The emerging pattern of stronger balancing selection at specialist defenses also may be biased by the selection of genes that have been surveyed. The four specialist defenses surveyed in A. thaliana (Rpm1, Rps2, Rps5, and Rpp13) were all identified because they harbor resistant and susceptible genotypes in contemporary populations (Kunkel 1996; Bittner-Eddy et al. 1999). Loci that experience recent selective sweeps are much less likely to exhibit phenotypically detectible polymorphisms. The GSL-ELONG locus, the one generalist defense to harbor a pattern of balancing selection, was also investigated because it was identified as a candidate gene for a QTL associated with intraspecific variation in glucosinolate production (de Quiros et al. 2000). Because QTL will be detectable only if parental lines have functionally distinct alleles, molecular population genetic analyses of QTL candidates will be biased toward finding evidence of genes under balancing selection.

The only specialist defenses studied from a taxon other than A. thaliana are the Zea hm1 and hm2 genes. Hm1 and hm2 code for nitrate reductases that inhibit the HC toxin produced by the fungal pathogen Cochliobolus carbonum (syn. Helminthosporium maydis), thereby protecting plants from infection (Johal and Briggs 1992; Multani et al. 1998). Work in contemporary populations of Z. mays ssp. mays (maize) indicates that hm1 is primarily responsible for defense against C. carbonum, although hm2 also confers partial resistance (Nelson and Ullstrup 1964). Molecular population genetic analyses of diversity in maize and the teosinte Z. mays ssp. parviglumis indicate that hm2 is the likely target of an ongoing selective sweep in this species (Zhang et al. 2002). Because this apparent sweep is ongoing, it is unclear if the positively selected allele will go to fixation, as predicted by classic arms-race models, or whether the apparent selective advantage associated with this allele will weaken as the allele increases in frequency, as predicted by dynamic-polymorphism/trench-warfare models.

Surveying hm2 diversity in taxa closely related to Z. mays ssp. parviglumis may provide further insight into the evolutionary dynamics of this specialist defense. If hm2 is experiencing similar evolutionary dynamics in closely related species, then sampling closely related species may provide a snapshot of this dynamic at different points in a coevolutionary cycle or selective sweep. Of course, hm2 in closely related taxa may be experiencing different coevolutionary dynamics, but this too would be informative, providing insight into the variation in selection experienced by defense genes in closely related taxa. Two taxa, Z. diploperennis and Z. perennis, are particularly promising for a comparative population genetic survey of hm2. These species are morphologically similar, perennial species with restricted geographic distributions in the state of Jalisco in southwestern Mexico (Doebley 1990; Sanchez et al. 1998). However, these taxa are clearly distinct because Z. diploperennis is diploid and Z. perennis is a polyploid, which morphological and molecular data indicate originated from a Z. diploperennis-like progenitor (Iltis et al. 1979; Doebley et al. 1987; Buckler and Holtsford 1996; Tiffin and Gaut 2001b). Because these species have similar geographic distributions and life histories they may be likely to be exposed to similar pathogen pressures. Like other Zea species, all of which are native to Mexico and Central America, Z. diploperennis and Z. perennis are both wind-pollinated outcrossing taxa. Comparing hm2 diversity in Z. perennis and Z. diploperennis is also facilitated by these species having similar patterns of DNA diversity at apparently neutral genes (Tiffin and Gaut 2001b).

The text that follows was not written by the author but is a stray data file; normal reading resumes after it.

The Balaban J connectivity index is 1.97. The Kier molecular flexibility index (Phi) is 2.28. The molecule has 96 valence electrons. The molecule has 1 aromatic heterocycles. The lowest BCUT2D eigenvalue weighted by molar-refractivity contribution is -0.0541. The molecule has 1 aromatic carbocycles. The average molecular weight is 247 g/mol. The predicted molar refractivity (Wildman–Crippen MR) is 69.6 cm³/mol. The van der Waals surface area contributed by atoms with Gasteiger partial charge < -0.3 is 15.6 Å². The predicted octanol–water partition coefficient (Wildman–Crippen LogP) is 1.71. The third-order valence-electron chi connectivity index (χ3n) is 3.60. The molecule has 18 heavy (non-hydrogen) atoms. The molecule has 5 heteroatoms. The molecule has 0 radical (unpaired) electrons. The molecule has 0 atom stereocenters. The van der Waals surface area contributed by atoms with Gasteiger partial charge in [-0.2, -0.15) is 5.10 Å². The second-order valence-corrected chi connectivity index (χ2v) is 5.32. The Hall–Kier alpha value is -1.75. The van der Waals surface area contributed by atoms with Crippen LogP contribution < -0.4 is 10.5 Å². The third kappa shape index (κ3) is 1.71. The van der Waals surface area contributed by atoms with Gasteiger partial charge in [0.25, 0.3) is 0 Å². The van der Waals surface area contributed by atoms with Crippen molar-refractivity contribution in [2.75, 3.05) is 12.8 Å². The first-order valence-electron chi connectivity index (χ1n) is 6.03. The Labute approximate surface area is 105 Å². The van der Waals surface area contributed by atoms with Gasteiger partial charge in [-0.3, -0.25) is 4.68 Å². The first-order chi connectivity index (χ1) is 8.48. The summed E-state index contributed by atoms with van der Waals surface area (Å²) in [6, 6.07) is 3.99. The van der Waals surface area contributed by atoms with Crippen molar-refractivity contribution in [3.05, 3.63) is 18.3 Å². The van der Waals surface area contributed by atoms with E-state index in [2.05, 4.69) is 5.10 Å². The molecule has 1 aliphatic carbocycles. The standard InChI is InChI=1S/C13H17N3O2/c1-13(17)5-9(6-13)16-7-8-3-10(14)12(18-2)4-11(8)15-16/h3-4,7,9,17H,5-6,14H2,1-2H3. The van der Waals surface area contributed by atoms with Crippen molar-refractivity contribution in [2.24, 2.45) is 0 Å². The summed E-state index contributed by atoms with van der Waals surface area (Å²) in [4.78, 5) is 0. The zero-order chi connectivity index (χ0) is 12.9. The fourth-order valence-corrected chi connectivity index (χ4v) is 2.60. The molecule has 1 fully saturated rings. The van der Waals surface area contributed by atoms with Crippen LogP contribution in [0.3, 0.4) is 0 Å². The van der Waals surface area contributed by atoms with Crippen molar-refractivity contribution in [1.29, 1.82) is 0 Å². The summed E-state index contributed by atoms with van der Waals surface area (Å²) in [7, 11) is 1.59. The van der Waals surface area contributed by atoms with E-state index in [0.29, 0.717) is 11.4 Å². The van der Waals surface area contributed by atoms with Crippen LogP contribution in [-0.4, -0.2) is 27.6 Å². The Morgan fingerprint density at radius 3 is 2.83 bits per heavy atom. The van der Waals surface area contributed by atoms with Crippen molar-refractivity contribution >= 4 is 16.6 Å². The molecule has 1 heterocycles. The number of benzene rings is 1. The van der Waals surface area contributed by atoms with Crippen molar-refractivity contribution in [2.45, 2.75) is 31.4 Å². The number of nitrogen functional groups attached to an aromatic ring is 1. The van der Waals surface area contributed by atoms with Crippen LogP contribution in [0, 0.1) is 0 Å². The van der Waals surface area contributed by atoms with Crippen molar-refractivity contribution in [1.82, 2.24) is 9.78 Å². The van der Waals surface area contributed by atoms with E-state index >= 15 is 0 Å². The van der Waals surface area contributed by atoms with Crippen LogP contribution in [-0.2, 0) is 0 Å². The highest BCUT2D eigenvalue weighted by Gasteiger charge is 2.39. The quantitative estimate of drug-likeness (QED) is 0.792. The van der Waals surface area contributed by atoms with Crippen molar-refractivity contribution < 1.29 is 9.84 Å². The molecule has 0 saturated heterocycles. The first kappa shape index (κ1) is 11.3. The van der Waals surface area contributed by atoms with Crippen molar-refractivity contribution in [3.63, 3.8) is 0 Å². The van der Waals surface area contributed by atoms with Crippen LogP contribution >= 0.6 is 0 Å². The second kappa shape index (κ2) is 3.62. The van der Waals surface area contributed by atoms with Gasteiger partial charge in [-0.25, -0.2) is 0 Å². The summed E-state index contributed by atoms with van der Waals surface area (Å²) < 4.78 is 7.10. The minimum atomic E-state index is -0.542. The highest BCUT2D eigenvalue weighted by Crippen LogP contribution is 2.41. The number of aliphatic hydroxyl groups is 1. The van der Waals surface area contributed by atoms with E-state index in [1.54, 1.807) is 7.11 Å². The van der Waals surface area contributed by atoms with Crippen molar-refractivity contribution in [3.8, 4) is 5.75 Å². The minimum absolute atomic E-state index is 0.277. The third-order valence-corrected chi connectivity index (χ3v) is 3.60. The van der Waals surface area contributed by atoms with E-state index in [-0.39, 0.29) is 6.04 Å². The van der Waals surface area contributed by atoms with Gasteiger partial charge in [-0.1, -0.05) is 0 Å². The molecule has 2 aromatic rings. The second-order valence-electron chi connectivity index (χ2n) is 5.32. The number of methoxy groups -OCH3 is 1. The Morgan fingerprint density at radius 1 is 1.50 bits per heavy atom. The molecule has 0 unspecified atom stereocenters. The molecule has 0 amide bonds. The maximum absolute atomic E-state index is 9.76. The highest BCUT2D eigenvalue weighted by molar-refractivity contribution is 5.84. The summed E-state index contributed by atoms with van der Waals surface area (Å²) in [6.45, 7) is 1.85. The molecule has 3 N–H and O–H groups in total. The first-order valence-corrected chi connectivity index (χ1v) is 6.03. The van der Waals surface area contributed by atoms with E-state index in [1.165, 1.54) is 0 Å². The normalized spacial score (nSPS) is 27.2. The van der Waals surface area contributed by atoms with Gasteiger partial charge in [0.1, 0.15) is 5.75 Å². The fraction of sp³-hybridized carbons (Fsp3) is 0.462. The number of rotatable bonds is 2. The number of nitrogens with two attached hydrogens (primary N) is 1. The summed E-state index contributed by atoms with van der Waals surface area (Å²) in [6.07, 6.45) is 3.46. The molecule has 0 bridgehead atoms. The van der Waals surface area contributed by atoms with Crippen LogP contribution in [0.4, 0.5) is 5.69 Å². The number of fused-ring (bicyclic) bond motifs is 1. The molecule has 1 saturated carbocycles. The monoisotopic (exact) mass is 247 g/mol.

The primary objective of this research is to examine the evolutionary history of hm2 in two closely related species Z. diploperennis and Z. perennis, to gain a greater understanding of the long-term evolution of plant defense. We were particularly interested in determining if hm2 would provide support for the apparent pattern that specialist defenses are more likely to experience stronger selection than generalist defenses and whether the pattern of selection acting on specialist defenses is more likely to be balancing than positive. Examining intraspecific diversity in closely related taxa also provides an opportunity to examine whether defense genes have similar evolutionary dynamics in closely related taxa.

Because we are interested in comparing the selective histories of specialist and generalist defenses we also investigated intraspecific diversity at two putative generalist defenses, the protease inhibitors mpi (maize protease inhibitor) and wip1 (wound induced protein). Evidence for plant protease inhibitors having a primary role in defense against herbivores and pathogens (Ryan 1990) includes induction following pathogen infection and/or herbivore damage (Rohrmeier and Lehle 1993; Cordero et al. 1994; Tamayo et al. 2000), reduced growth and reproduction of some herbivores and pathogens when fed a diet or grown on medium that contains protease inhibitors (Tamayo et al. 2000), and increased resistance in plants expressing transgenic protease inhibitors (Hilder et al. 1987; Johnson et al. 1989). Because proteases are digestive enzymes present in most if not all herbivore guts, are secreted by many parasites, and are encoded by many viruses, protease inhibitors are potentially active against a broad array of enemies. No defense genes have been previously investigated in Z. perennis and only chitinase genes had been previously investigated in Z. diploperennis (Tiffin 2004).


Sampling DNA sequences: